New revelations come almost by the minute in the Trump-Russia affair. A reasonable observer might conclude that is all that is happening in the Trump administration. But even as those troubles fill news sites and cable TV, administration officials are quietly moving ahead on one of the president's top campaign promises: the construction of a wall on the U.S.-Mexico border.
Although it hasn't received much attention relative to the president's many problems, extensive planning for the wall is under way, officials are evaluating specific proposals, sites are being studied, and yes, there is money available to get going. The work is being done under President Trump's executive order of Jan. 25.
"The executive order calls on the authority in the Secure Fence Act for us to begin immediately," said a senior administration official who recently provided an extensive update on the state of the wall project. In March, U.S. Customs and Border Protection sent out a request for proposals for companies to bid on the construction of prototypes -- not little models to sit on someone's desk, but full-scale sections of proposed wall designs that will be put in place on the border. So far, Border Protection has received more than 100 proposals.
"We are evaluating what started out as a solicitation to industry and request for proposals -- 18 to 30 feet high, concrete, impenetrable, hard-to-scale, the correct aesthetics," the official said.
There are some important points to remember before going any further. First, there is no intention to build a wall to stretch the entire border, from San Diego, California, to Brownsville, Texas. In his campaign, the president made clear that the wall need not cover every mile of the border. Certainly, no expert who supports more barriers at the border believes it should, either.
And the wall does not always mean a wall. The Jan. 25 executive order defined "wall" as "a contiguous, physical wall or other similarly secure, contiguous and impassable physical barrier." Planners say that in practice, that will certainly mean extensive areas with an actual wall. But other areas might have the type of fencing outlined in the Secure Fence Act, or some other barrier yet to be designed.
And that leads to a third point: The border barrier will not look the same at all points along the border. The terrain of the border is different -- some parts are so imposing they don't need a barrier at all -- and officials plan to design walls and barriers that fit each area, rather than one long, unchanging structure.
Right now, officials are studying how many "buildable miles" will need a barrier. At the moment, planners believe that about 700 "buildable miles" of the border will require a wall or other barrier. That just happens to be about the same amount called for in the Secure Fence Act.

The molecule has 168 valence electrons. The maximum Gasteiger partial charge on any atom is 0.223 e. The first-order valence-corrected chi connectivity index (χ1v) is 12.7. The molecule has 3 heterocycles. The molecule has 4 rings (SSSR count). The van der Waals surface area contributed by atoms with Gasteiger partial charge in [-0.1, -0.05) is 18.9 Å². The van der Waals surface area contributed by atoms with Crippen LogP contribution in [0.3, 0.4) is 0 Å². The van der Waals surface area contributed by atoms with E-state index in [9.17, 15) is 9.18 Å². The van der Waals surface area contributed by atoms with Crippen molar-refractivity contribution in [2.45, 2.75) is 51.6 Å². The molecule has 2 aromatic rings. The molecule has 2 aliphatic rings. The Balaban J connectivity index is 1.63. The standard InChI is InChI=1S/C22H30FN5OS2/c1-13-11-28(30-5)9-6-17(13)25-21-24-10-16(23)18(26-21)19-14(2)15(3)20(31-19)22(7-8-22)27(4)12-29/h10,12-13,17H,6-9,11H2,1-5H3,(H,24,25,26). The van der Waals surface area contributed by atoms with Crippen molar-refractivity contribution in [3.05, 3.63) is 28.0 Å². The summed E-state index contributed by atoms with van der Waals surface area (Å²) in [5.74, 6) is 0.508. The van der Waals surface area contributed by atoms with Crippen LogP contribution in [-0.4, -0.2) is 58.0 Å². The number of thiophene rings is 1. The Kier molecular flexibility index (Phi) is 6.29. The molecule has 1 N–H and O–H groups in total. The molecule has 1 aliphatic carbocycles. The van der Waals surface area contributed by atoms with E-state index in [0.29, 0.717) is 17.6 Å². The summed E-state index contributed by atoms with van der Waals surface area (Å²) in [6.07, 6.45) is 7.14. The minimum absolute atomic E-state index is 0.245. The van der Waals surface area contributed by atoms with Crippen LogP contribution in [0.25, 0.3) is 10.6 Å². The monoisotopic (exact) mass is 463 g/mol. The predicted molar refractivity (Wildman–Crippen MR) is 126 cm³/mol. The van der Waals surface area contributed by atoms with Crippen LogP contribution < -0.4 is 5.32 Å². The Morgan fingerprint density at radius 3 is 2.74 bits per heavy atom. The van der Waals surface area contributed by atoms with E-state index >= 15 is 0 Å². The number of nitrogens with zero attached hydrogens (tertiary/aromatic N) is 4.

Does the government have that much land available? The answer is mostly yes. Remember, from the numbers cited above, that there are more than 650 miles along the border with something on them -- vehicle fence, simple pedestrian fence, whatever. That means the government has already gone through the land acquisition and approval process required to erect a barrier.
There's no doubt that hundreds of miles of truly impenetrable barriers would have a huge effect on illegal border crossings. Talk to some experts who favor tougher border enforcement, and they will say that even as few as 100 well-chosen miles of barrier would make a difference.
Once planners decide where to build, there will then be the question of what to build. If the decision is to build a wall, then the question is: a wall of what? Planners have decided that concrete will definitely be involved, even though it hasn't played much of a role in earlier barriers. Why concrete? "It's an interpretation of the vision," the senior administration official explained. By "vision," he meant it is a way to make Trump's oft-repeated promise of a "big, beautiful wall" a reality. Trump didn't mean a fence.
On the other hand, using concrete presents one obvious problem. Whatever barrier is built, Border Protection agents on the U.S. side need to be able to see through it. That's always been a requirement with earlier barriers. So now, officials are looking for creative ideas for a wall that will still allow them full sight of the Mexican side.
That touches on the most important consideration for planners. A wall isn't just a wall. It is a system -- a "smart wall," as they call it. It involves building a barrier with the monitoring technology to allow U.S. officials to be aware of people approaching; to be able to track them at all times; to have roads to move people around; the facilities to deal with the people who are apprehended; and more.
That was before Comey was sacked.
At this point, it's impossible to say what building a smart wall will cost, because officials haven't yet decided on a plan.
Republicans on the Hill argue that they got as much money in the recent spending bill as they could for the project, given that they had to work with Democrats to avoid a government shutdown and fund the government through Sept. 30. "We weren't going to get anything passed that said, quote-unquote, 'wall,'" noted one GOP staffer.
The next funding hurdle will come when Congress considers spending for 2018. Most House and Senate Democrats appear determined to stop a border barrier. They say it will be expensive and ineffective, while some Republicans believe Democrats oppose the wall mainly because they fear it will work.
After the recent spending bill passed, some opponents of the wall declared the project dead. But any victory dance right now is premature. Yes, it's certainly possible the wall won't be built. But it's also possible it will be built, or that significant parts of it will be built. The work is already under way.